Nanostructured lithium-ion batteries
The focus of this project was to improve battery performance by engineering the anode and cathode in a mesostructured and hierarchical fashion. The goal was to provide a high specific surface area for Li-ion intercalation, interspersed with larger pores allowing ion diffusion. The resulting network should have good mechanical properties upon battery cycling.
Project description (completed research project)
Li-ion batteries, despite their technological importance are low-tech devices. Electrodes are typically fabricated by grinding down constituent materials and processing them to a paste which is then sintered to provide a porous layer. This approach does not allow fine-tuning of the porosity to optimise electrochemical performance. Since ion intercalation is limited to the nanometre scale, nanoporous electrodes are in principle required to maximise the energy density of the battery. Extended nanoporosity in battery material however leads to diffusion, limited transport of the Li-ions to the electrode surfaces and, typically, to the mechanical instability of the material upon cycling. Both significantly reduce the utility of nanostructured materials in Li-ion batteries.
Given the current battery manufacture processes, and the considerations of the “background” section, improved materials for electrode manufacture must fulfil several requirements. They should:
- be compatible with current manufacturing processes,
- be low-cost, but
- allow the engineering of the pore-size down to the nanometre length scale.
Hence, the aim of the project was to produce particles with an overall size of the granular material typically used in commercial battery manufacture, but with an internal porosity that can be fine-tuned during the synthesis of these particles. Such a system, if mass produced, could then be employed in standard battery manufacture, yielding Li-ion batteries with higher capacity, rate performance (capacity upon quick charge and discharge) and cyclability (low capacity fading upon many charge and discharge cycles).
The general approach to achieving the aims above consisted in the combination of sol-gel synthesis of inorganic materials with block-copolymer self-assembly, as previously demonstrated by the Steiner group for other material functionalities (e.g. photovoltaics, optics). The initial approach therefore made use of the co-assembly of block copolymers with a sol-gel chemistry approach to produce nanostructured anatase titania spheres of several micrometres in diameter. This is a proof of principle that battery relevant materials can be easily synthesised with highly controlled hierarchical morphologies, extending from the nano- to the microscale. This was extended by a second complementary approach, in collaboration with the University of Nottingham, where similar nano-structured self-assembled polymer spheres were synthesised in supercritical CO2. Both of these approaches serve as a generic platform for the manufacture of a range of inorganic battery electrode materials. The usefulness of this approach was demonstrated through the manufacture of hierarchical mesoporous lithium iron phosphate, a commonly used battery cathode material. In a half-cell against Li-metal, mesoporous Li-iron phosphate electrodes that were deposited using industry standard processes exhibited outstanding cyclability and excellent cycle life. As an often-used corresponding anode lithium titatanate was similarly synthesised as mesoporous spheres. Similar to the Li-iron phosphate, excellent mechanical and electrochemical properties were found. Overall, this project has produced electrode materials with well-defined porosities that considerably improve battery performance, while remaining compatible with standard battery manufacture protocols.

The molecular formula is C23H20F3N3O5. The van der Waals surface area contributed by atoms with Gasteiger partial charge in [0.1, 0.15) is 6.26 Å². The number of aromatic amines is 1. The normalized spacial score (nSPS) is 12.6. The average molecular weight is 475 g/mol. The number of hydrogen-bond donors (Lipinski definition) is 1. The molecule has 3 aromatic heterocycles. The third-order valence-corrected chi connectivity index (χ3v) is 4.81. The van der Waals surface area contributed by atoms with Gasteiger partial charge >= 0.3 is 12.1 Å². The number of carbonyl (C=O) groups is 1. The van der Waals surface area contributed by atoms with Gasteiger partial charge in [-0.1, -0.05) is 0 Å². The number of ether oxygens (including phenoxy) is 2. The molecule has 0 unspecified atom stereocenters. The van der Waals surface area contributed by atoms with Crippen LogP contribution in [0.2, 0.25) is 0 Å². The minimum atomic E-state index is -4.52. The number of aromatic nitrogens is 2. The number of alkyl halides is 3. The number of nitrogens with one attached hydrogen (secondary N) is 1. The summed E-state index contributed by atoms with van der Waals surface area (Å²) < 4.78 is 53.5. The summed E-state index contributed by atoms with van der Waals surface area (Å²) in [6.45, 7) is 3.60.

Implications for research
These results significantly advance the understanding of the role of electrode structure in the performance of these materials in batteries. They provide a strong foundation for the extension of this approach to a wide range of other electrode materials, which would in turn trigger further innovative research. The results were published in high-impact scientific journals. The work also improved the visibility of Swiss battery research internationally.
Implication for practice
The results of this project have the potential for industrial implementation, but a number of market constraints stand in the way of their rapid implementation.
Hierarchically structured materials for super-capacitors and batteries